“Certainly on groundfish the alternatives were bleak,” said Parker. “The quota reductions were substantial. There were very short seasons.”
Parker and Pappalardo spent a lot of time in meeting rooms and often trekked to D.C.
“We rented a car one time because neither of our cars could make it,” Parker said with a smile.
The time was difficult for fishermen across the nation, but changes were more keenly felt on the Cape, which had always been a successful small boat community. To better advocate for the fleet, not only the hook fishermen, the organization opened to all gear types and became what it is today, the Fishermen’s Alliance.
Parker had seen what other organizations tried to do to protect local communities:
“Around the country and around the world there are examples of organizations that manage quota to meet economic interest and needs. There are other iterations of the model to look at and get ideas.”
In Gloucester there had been talk of something like a permit bank to offset the damage foreseen by a new liquefied natural gas plant, which was ultimately not built. In Alaska, fishermen were working under individual transferable quotas, a type of catch share, for halibut.
“There were some communities there that were doing some economic development with quota,” said Parker. “We needed to come up with something that made it more likely that fishermen on the Cape would survive.
“The fishermen who were involved at that time were really engaged and involved in the process. It felt like we were all fighting for the same thing.”
Those who know him well say Parker has two qualities that served the trust: razor sharp smarts and a certain prescience.
The success of the Cape Cod Fisheries Trust also was partially the result of Parker knowing markets and making deals. Friends say he could have been hedge fund manager and made millions, but he wasn’t interested.
When Parker and others decided to launch the trust he initially wanted to raise $10 million. Then the economy fell apart as the housing bubble burst. So the bar was lowered to $4 million and although the trust was initially meant to help groundfishermen, scallopers asked to become part of the process as well.
Pappalardo said the dividends are clear. He said a lot of scallopers have used the trust to build their businesses, others have started businesses, still others diversify, relying on scallops seasonally and pursuing other fisheries.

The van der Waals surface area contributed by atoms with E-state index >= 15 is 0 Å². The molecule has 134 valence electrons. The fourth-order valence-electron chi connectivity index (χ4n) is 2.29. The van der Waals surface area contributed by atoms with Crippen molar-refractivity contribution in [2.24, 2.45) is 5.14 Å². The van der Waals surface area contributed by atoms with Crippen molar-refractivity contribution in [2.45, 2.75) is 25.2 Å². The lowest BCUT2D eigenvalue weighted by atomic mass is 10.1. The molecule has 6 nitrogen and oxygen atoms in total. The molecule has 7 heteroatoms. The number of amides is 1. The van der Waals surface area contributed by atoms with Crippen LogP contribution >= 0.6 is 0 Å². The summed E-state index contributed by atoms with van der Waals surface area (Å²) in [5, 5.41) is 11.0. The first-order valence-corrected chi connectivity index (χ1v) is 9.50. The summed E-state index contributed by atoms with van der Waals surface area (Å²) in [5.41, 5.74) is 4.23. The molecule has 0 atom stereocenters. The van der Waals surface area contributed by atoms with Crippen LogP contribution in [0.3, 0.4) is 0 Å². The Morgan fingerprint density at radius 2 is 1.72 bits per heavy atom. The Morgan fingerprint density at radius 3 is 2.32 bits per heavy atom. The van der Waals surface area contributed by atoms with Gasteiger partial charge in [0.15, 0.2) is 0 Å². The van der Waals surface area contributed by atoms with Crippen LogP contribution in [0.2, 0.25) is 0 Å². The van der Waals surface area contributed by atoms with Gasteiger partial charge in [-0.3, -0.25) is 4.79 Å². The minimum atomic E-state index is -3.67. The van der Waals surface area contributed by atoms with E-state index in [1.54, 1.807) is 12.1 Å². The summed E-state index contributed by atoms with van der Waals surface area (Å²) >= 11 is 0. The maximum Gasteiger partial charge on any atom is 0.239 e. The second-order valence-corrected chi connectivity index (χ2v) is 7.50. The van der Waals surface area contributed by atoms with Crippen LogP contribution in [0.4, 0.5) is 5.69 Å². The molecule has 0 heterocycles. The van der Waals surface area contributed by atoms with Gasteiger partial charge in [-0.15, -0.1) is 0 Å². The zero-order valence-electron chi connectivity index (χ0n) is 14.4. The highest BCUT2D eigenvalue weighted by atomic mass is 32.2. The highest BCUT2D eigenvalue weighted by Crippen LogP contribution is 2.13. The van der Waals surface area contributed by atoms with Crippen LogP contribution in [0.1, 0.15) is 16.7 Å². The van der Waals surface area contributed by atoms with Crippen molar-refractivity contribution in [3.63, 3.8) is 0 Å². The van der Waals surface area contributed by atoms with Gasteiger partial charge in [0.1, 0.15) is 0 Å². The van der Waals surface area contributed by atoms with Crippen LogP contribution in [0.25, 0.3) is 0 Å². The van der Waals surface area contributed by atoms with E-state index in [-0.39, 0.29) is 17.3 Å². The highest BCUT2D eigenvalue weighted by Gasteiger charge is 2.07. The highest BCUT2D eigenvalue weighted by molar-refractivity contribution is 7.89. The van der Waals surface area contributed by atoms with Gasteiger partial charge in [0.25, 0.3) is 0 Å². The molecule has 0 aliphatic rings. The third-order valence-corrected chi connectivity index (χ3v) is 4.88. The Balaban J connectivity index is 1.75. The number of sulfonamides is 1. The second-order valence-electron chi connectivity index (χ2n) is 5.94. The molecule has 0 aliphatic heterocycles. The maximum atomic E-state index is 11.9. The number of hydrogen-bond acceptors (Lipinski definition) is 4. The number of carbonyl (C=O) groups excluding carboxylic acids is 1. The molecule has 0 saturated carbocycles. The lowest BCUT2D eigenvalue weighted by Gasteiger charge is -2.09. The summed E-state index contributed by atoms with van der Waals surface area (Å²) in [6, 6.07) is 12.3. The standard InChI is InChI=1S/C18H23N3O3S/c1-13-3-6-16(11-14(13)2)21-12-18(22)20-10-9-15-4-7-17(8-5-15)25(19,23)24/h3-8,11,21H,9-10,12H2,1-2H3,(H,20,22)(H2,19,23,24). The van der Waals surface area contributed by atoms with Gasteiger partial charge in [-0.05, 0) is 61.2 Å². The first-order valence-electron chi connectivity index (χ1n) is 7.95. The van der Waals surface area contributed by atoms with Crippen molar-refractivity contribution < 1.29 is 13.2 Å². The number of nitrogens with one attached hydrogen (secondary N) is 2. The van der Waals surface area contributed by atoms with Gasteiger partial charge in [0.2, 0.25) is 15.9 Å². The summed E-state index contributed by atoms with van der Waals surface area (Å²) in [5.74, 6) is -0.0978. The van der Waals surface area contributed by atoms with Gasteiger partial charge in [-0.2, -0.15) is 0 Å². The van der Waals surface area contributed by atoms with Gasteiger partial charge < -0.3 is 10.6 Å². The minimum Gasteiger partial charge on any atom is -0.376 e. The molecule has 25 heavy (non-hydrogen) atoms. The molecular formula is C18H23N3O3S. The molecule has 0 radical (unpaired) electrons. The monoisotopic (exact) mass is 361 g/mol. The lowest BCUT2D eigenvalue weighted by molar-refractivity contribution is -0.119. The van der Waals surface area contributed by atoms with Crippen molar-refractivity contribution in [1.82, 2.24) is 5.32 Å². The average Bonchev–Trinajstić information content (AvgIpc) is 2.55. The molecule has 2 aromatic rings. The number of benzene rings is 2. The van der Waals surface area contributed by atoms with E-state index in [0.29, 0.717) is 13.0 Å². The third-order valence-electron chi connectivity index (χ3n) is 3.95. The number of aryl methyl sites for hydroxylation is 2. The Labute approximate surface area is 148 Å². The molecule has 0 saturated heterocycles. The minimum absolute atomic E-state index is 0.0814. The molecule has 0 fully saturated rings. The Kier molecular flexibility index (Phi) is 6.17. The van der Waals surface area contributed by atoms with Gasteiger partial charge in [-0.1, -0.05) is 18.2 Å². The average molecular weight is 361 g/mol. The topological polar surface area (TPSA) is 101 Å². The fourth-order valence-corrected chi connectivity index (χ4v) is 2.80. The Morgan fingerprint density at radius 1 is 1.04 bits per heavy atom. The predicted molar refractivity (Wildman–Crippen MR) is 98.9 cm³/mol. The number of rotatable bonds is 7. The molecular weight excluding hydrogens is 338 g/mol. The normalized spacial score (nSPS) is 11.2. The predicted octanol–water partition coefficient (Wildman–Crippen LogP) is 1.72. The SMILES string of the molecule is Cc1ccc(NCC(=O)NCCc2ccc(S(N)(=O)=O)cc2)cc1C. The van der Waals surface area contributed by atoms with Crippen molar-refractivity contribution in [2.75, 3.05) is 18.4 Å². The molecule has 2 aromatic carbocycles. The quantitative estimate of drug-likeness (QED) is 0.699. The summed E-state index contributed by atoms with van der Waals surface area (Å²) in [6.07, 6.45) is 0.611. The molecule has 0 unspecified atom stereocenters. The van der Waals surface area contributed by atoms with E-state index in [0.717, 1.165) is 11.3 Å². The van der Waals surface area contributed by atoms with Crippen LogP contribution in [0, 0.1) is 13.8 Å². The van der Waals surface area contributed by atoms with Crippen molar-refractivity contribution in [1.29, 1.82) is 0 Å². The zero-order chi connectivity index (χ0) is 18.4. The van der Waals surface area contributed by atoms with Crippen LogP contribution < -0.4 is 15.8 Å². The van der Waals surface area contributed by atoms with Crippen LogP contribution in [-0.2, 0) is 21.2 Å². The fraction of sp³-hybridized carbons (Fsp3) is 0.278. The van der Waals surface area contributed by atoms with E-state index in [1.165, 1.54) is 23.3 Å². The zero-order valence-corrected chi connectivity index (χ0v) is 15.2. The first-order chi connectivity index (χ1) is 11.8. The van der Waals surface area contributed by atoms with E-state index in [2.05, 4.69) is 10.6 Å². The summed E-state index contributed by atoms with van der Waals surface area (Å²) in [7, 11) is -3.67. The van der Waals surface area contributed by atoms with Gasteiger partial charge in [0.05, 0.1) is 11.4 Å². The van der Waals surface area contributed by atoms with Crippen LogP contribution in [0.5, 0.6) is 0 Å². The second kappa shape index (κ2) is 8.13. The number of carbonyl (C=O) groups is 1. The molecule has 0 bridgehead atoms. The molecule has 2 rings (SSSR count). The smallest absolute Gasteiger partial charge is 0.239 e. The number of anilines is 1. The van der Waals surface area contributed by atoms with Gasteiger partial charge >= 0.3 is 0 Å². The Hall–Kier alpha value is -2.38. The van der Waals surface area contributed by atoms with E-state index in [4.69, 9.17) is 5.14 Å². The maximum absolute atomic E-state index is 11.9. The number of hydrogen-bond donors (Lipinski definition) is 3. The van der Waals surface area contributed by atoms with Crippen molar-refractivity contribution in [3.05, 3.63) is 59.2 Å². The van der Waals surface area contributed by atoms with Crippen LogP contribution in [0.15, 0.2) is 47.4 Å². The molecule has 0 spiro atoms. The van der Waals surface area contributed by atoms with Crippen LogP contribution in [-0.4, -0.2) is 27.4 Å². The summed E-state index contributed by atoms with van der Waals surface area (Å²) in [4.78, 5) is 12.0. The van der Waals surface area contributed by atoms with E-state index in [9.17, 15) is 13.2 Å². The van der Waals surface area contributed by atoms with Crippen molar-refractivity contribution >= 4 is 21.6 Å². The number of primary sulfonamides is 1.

Many credit Parker with securing enough funding to move forward.
“He is a salesman,” said Pappalardo. “What he did that was unique was that he packaged the need, the opportunity and the outcome in a way that made sense.”
Before the first funds were in the door Parker and others had already developed a strategic plan that laid out what the lease revenue would be used for once the initial loans were paid off. The money from the lease payments would fund science, research, policy work and marketing – all factors that play into a sustainable fishery.
John King, a Chatham resident and entrepreneur, was tapped for advice. He remembers asking the group to map out the future and support the growth of well-run businesses.
But before that he invested in the idea.
“We were believers,” said King of himself and his wife Pam.
King, well-known for his photographs and being at the helm of the Atlantic White Shark Conservancy’s research boat as well as on its board, had been a salmon fisherman in Alaska, one of his many former lives.
King sold that permit and the money went into the trust.
“The right thing to do was give back,” he said.
Parker was also raising capital. He had a bit of a renegade persona; he looked like he was straight off the boat, because he was, but he had uncanny people skills.
“It was disarming,” King said.
Parker said gaining support for the trust was aided by the age-old belief, particularly in Chatham, that fishermen are community leaders and agents of change on the water.
When the Fisheries Trust was well on its way to success, Parker began starting Catch Together to help replicate the idea.
One beneficiary is close by; he helped the Martha’s Vineyard Preservation Trust purchase sea scallop quota.
“This program has allowed us to assist our last remaining sea scallop fisherman, to provide the potential and incentive for more fishermen to enter into the sea scallop fishery, to have a voice at the policy table, and to create a direct way to promote local seafood landings,” said Shelley Edmondson, executive director of the trust.
Another in the Gulf of Mexico helps fishermen solve a problem that many had thought insurmountable: the quota bank reduces discards, keeps fishermen on the water and builds another generation of leaders.
“Thanks to his visionary spirit, business acumen, and strong connection to commercial fishing, the Gulf of Mexico Reef Fish Quota Bank has been in operation for six years and is the only program of its kind from Texas to Florida,” said Eric Brazer, Deputy Director of the Gulf of Mexico Shareholder’s Alliance.
Although he has a family with two young boys now, Parker doesn’t feel all that different than when he started thinking about the trust 15 years ago.
“The things that excite me are the same things that have always excited me – helping small, independent fishing businesses thrive and reinvent themselves,” he said. “It’s been challenging work, but it is something I really believe in.”